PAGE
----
For some middle-aged people, the amount of fat in the pancreas, liver and belly is related to brain volumes and function, Rutgers Health study finds

The impact of abdominal fat on brain health and cognition is generally more pronounced in middle-aged men at high risk of Alzheimer’s disease as opposed to women, according to researchers at Rutgers Health.

In middle-aged individuals with a family history of Alzheimer’s disease, the amount of fat in their abdominal organs (pancreas, liver and belly fat) is related to their brain volumes and cognitive function, according to the study published in the journal Obesity. The study was written by Sapir Golan Shekhtman, a Ph.D. student at the Joseph Sagol Neuroscience Center at the Sheba Medical Center in Israel, and led by Michal Schnaider Beeri, director of the Herbert and Jacqueline Krieger Klein Alzheimer’s Research Center at Rutgers Brain Health Institute.

The research, conducted on 204 healthy middle-aged Alzheimer’s-dementia offspring, investigated fat depots in the pancreas, liver and abdomen measured with MRI.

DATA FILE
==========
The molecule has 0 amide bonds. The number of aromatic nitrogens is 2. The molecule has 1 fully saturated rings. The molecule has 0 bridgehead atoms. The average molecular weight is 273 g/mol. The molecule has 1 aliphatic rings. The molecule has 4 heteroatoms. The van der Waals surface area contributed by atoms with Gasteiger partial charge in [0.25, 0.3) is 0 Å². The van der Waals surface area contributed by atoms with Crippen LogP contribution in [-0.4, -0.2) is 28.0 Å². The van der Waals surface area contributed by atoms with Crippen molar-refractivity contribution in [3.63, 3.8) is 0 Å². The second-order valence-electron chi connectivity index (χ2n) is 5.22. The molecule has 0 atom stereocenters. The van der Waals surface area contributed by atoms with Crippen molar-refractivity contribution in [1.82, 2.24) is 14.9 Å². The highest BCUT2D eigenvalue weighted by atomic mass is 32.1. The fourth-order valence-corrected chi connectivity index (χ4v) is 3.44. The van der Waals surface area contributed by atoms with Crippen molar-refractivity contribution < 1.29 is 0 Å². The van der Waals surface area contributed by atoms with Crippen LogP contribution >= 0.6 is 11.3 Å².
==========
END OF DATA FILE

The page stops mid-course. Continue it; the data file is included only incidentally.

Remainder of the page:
“In middle-aged males at high Alzheimer's disease risk—but not females—higher pancreatic fat was associated with lower cognition and brain volumes, suggesting a potential sex-specific link between distinct abdominal fat with brain health,” said Beeri, who is the Krieger Klein Endowed Chair in Neurodegeneration Research at BHI and a faculty member of the Rutgers Institute for Health, Health Care Policy and Aging Research.

Obesity is a risk factor for lower cognitive functioning and higher dementia risk, with different associations between sexes.

The research findings highlight the importance of investigating the interrelationships of fat depots, brain aging and cognition in the context of sex differences.

Additionally, the study challenges the conventional use of body mass index (BMI) as the primary measure for assessing obesity-related cognitive risks. The researchers said BMI poorly represents body fat distribution and does not necessarily account for sex differences.

“Our findings indicate stronger correlations compared to the relationships between BMI and cognition, suggesting that abdominal fat depots, rather than BMI, are a risk factor for lower cognitive functioning and higher dementia risk,” said Shekhtman.

These research findings open new avenues for targeted interventions and further exploration of sex-specific approaches in understanding and mitigating the impact of abdominal fat on brain health, Shekhtman noted.